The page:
On the HarperCollins website, it has the book listed at its RRP, £8.99 (4)

On the Amazon website, it has the book listed at £6.29 (5)

While most people are probably rejoicing at this news of even cheaper books, its a little worrying. The RRP price is there for a reason, in order to make sure the publishing industry is sustainable and so that a book’s price reflects its value so that the industry can continue to thrive and prosper. At the end of the day, no one is left shortchanged. The customer is happy with their new book and the publisher and everyone involved in that book has received their cut. By Amazon slashing prices, they are undervaluing these books and selling them at less than they are worth.  By people buying these books, the authors of their beloved books are being undervalued in the process. Amazon at the end of the day is just a big corporation who don’t really care. Its all money money money (oooo) and they aren’t too fussed at the people and the process that have even got the book to being published.

So please please please if you truly care about books, AVOID Amazon! Stop undervaluing these books! Shop Indie!

Another way to look at it is how cheap these books actually are at RRP price. In one of her videos, Leena Norms (who works in publishing) explains it like this:

” book for £8.99 is the most affordable ratio of time you’ll spend with a piece of entertainment to money you have given. You pay £10 to see a film now. You spend an hour and a half in the theatre. You can spend 15, 30 hours with a book for the same price”.  (6)

When you think of it in those terms, it doesn’t seem so much of a cost. A book that you can keep forever, you can continue to re-read and only at the minor cost at £8.99! That to me is quite a bargain!

So, back to the indie bookshops. As I said this week is Independent Bookshop Week. Its a time to celebrate the indie bookshop, to thank it for being there and an important part of the community. Its a time to recognise those booksellers working hard to fight against Amazon and these big corporations. These bookshops are the heart and soul of so many communities, whether they stock new or secondhand books. They are all important and they are all doing amazing work. So please take some time out of your work to pop down to one and have a gander, maybe pick up a new find.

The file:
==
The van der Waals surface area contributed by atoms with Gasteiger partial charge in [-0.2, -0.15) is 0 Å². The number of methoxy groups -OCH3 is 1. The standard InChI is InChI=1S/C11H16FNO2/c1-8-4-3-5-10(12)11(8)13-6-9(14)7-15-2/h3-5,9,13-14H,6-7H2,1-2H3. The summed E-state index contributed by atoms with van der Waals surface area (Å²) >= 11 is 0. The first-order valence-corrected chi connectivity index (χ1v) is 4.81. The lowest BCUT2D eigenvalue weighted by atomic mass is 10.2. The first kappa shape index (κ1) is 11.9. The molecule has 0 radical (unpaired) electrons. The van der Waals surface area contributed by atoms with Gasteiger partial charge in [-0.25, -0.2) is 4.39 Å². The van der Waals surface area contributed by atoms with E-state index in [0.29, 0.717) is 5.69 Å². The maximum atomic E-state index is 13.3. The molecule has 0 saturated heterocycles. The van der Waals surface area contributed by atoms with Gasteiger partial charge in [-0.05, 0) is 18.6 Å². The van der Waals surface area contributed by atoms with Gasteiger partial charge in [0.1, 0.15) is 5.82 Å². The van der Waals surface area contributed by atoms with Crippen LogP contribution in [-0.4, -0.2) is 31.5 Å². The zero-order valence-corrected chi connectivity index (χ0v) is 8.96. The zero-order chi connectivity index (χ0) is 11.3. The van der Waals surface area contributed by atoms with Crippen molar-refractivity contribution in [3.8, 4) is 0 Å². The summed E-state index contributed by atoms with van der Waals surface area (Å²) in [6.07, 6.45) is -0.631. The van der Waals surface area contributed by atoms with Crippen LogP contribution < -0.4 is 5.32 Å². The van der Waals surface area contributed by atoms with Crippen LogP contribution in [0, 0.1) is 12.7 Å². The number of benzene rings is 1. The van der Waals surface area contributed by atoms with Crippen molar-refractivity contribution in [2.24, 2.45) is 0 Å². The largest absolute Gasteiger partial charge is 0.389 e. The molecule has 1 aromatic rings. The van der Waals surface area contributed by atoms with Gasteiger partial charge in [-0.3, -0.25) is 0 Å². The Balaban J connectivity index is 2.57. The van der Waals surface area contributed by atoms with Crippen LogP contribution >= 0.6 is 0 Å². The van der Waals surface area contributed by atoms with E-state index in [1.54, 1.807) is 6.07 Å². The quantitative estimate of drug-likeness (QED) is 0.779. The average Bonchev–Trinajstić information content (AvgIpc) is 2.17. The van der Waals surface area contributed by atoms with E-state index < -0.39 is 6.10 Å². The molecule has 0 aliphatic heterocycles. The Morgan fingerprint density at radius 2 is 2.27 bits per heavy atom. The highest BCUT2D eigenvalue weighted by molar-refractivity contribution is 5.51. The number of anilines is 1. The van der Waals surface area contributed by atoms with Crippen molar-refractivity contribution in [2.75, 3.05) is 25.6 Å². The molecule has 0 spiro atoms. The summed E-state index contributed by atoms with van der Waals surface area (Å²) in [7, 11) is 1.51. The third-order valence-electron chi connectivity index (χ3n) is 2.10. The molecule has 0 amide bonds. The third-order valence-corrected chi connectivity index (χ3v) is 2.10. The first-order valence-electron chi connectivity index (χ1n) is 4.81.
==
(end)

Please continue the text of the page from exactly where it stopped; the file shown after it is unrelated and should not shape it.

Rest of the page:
The Booksellers Association have even got an app to help you out! Their Bookshop Search App is now available so that you can put in your postcode and find the local bookshops in your area. Easy- peasy lemo squeezy.

If you do go and visit a bookshop, just use #indiebookshopweek on your posts and share where you’ve been and what you’ve been buying! Happy shopping bookworms!

(the ba app bookshop search to find local bookshops)

(1): https://www.theguardian.com/books/2019/may/30/amazon-blamed-as-iconic-bookshops-announce-closure

(2) https://www.theguardian.com/books/booksblog/2010/jun/17/net-book-agreement-publishing

(3) https://www.theguardian.com/books/2019/jun/16/why-indie-bookshops-feed-your-soul

(4)  https://www.harpercollins.co.uk/9780008172145/eleanor-oliphant-is-completely-fine/

(5) https://www.amazon.co.uk/Eleanor-Oliphant-Completely-Fine-Bestseller/dp/0008172145/ref=sr_1_1?crid=205737R7ABBGV&keywords=elinor+oliphant+is+completely+fine+book&qid=1561037721&s=gateway&sprefix=elinor+%2Caps%2C139&sr=8-1

(6) https://www.youtube.com/watch?v=T9QnhlUetbo&t=544s (go to 6.25 minutes in)


Leave a Reply

Fill in your details below or click an icon to log in:

WordPress.com Logo

You are commenting using your WordPress.com account. Log Out /  Change )

Facebook photo

You are commenting using your Facebook account. Log Out /  Change )

Connecting to %s